Written December 2017 // Yesterday at the clinic was a “typical” day. It started with my trying to copy some data from our server. Seems like an easy task. IT folks are hard to come by here, and with the way things are networked, inavailability of the proper cables, and my lack of tech savvy, let’s just say I had to put that one back on the back burner.
Then I tried to untangle an accounting snag I had. I stared at my numbers, tried various permutations, told Mark I didn’t think I had the accounting prowess, and then was suddenly inspired to try something different. It worked. Success!
I decorated for the monthly staff birthday party, then sat down to my desk to write a report from a recent speech therapy evaluation. After frequent knocks on the door from a wide variety of folks with a wide variety of requests, I decided today was the not the day I would be able to finish that report.
Eventually the line of patients dwindled, so I went downstairs to host the party. At that point, a tap tap rolled in with a load of patients. The clinic participates in a malnutrition program in conjunction with another nonprofit, and the health department in Haiti, and USAID. Eleven small mountain clinics are manned by local Haitian nurses, who identify severely malnourished children and refer them to this program. From there, children are sent to many clinics throughout Haiti that have agreed to see the children, monitor their progress, provide education, and supply families with Plumpy Nut (a fortified peanut butter with research to back its effectiveness with malnutrition). It is a great program, but there there are not enough places in Haiti to send the kids in need, so our particular clinic is always stretched when the families come, trying to see more children in need than our resources would suggest we could.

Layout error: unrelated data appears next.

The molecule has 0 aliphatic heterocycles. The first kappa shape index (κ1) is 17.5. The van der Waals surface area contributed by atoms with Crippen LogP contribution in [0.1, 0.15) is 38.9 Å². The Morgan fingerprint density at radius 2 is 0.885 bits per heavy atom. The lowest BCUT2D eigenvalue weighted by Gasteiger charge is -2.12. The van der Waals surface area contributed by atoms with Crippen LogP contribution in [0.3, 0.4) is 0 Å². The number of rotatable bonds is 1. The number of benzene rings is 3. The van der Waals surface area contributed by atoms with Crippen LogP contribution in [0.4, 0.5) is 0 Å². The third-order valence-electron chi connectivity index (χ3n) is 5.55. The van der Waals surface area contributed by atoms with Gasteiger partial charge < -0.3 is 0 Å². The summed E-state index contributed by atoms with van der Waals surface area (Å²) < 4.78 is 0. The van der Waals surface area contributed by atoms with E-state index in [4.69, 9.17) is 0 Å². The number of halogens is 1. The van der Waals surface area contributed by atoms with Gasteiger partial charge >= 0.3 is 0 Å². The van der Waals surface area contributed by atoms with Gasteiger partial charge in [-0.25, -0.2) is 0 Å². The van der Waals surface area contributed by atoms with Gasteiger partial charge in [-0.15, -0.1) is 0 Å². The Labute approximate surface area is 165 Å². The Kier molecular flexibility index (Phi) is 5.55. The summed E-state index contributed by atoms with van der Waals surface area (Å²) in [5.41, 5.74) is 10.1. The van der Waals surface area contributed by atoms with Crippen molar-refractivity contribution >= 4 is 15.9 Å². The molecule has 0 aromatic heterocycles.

So, the families filed in. One of our nurses in charge sent for me and asked me to take pictures. I told her I never take pictures of anyone without permission first. She assured me she would get permission first, and explained that we need to make sure people in the US know the depth of the need so they would be moved to help fund the program. We need another nurse or two to run the program, to see more kids. I started to take pictures of some of the kids and moms she had spoken with. One caught my eye in particular. A beautiful little girl with an older woman, her grandmother? The little girl was too weak to stand without help. This 4 ½ year old weighed 13 pounds, 29 inches tall. Thirteen pounds, 29 inches. She was the same age as my granddaughter. My granddaughter, who is 40 pounds, and 44 inches tall. The comparison haunted me, and left an indelible image in my mind.
I thought about this child’s life, and the difficulty with which the parents must have in procuring enough food for their children. I thought about what her living conditions must be like. I thought about how long the family journeyed that day to try to get help for their little girl. I thought about the injustice of the chasm between the “haves” and the “have nots”.